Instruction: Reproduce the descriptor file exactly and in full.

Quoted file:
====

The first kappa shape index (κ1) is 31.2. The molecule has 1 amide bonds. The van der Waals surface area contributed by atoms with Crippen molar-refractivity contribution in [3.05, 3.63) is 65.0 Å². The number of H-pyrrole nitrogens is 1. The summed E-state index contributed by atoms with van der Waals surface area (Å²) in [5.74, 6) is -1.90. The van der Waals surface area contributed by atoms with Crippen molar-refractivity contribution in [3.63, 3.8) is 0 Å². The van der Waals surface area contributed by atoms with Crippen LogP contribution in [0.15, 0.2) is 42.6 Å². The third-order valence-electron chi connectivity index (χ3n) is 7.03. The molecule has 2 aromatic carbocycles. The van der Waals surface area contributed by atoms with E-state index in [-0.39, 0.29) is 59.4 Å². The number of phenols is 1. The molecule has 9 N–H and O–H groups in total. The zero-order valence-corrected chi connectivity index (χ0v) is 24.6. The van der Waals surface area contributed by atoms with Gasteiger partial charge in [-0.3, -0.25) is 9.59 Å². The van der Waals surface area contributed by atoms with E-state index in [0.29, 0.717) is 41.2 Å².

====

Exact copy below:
The first kappa shape index (κ1) is 31.2. The molecule has 1 amide bonds. The van der Waals surface area contributed by atoms with Crippen molar-refractivity contribution in [3.05, 3.63) is 65.0 Å². The number of H-pyrrole nitrogens is 1. The summed E-state index contributed by atoms with van der Waals surface area (Å²) in [5.74, 6) is -1.90. The van der Waals surface area contributed by atoms with Crippen molar-refractivity contribution in [3.63, 3.8) is 0 Å². The van der Waals surface area contributed by atoms with Crippen LogP contribution in [0.15, 0.2) is 42.6 Å². The third-order valence-electron chi connectivity index (χ3n) is 7.03. The molecule has 2 aromatic carbocycles. The van der Waals surface area contributed by atoms with E-state index in [-0.39, 0.29) is 59.4 Å². The number of phenols is 1. The molecule has 9 N–H and O–H groups in total. The zero-order valence-corrected chi connectivity index (χ0v) is 24.6. The van der Waals surface area contributed by atoms with Gasteiger partial charge in [-0.3, -0.25) is 9.59 Å². The van der Waals surface area contributed by atoms with E-state index in [0.29, 0.717) is 41.2 Å².